Crown Capital Management Environmental News
Researchers from the University of Queensland looked at such effects on more than 100 eucalypt species, finding that some may be wiped out from increasingly extreme weather conditions.
The report was modelled on two temperature scenarios. The first scenario was for an increase of one degree by 2055 and an increase of just over two degrees by 2085.
The second, more extreme scenario, saw an increase of 1.5 and 2.5 degrees in those years respectively.
Professor Clive McAlpine from the University of Queensland says that currently, temperatures are tracking at the extreme end of the range, and without mitigation they will continue to do so.
AUDIO: Listen to Whitney Fitzsimmons's report (The World Today)
"We're basically locked into a warming of 3.5 to four degrees globally by the end of the century unless we can have some very aggressive mitigation to reduce greenhouse gas," Professor McAlpine said.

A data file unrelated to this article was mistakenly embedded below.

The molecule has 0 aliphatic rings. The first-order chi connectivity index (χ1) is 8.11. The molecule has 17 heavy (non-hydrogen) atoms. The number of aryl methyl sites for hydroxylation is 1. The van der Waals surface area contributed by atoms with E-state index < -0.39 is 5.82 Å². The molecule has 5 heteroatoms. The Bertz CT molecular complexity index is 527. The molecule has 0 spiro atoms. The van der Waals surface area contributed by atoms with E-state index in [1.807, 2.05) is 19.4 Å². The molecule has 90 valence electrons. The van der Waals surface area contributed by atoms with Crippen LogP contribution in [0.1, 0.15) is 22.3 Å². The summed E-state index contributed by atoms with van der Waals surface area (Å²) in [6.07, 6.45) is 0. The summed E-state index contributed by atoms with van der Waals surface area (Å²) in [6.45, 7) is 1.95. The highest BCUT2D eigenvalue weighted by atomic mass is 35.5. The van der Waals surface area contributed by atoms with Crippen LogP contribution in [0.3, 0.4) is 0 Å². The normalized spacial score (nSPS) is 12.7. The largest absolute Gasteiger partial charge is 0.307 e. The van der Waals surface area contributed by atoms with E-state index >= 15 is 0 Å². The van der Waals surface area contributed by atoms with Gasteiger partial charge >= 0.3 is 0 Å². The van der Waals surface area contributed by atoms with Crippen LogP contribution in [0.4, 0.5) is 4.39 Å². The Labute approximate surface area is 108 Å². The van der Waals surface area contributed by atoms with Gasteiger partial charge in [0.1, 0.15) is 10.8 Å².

The study found that drought appears to be the biggest threat to gum trees, out of all the weather conditions it considered.
"They can't cope with moisture stress and when you combine heat stress and drought, that is when eucalypts start to die or their canopy deteriorates," Professor McAlpine said.
The fact that eucalyptus trees have long regeneration times, in combination with the short dispersal distances of their seeds, indicates that they may not be able to keep up with the pace of climate change.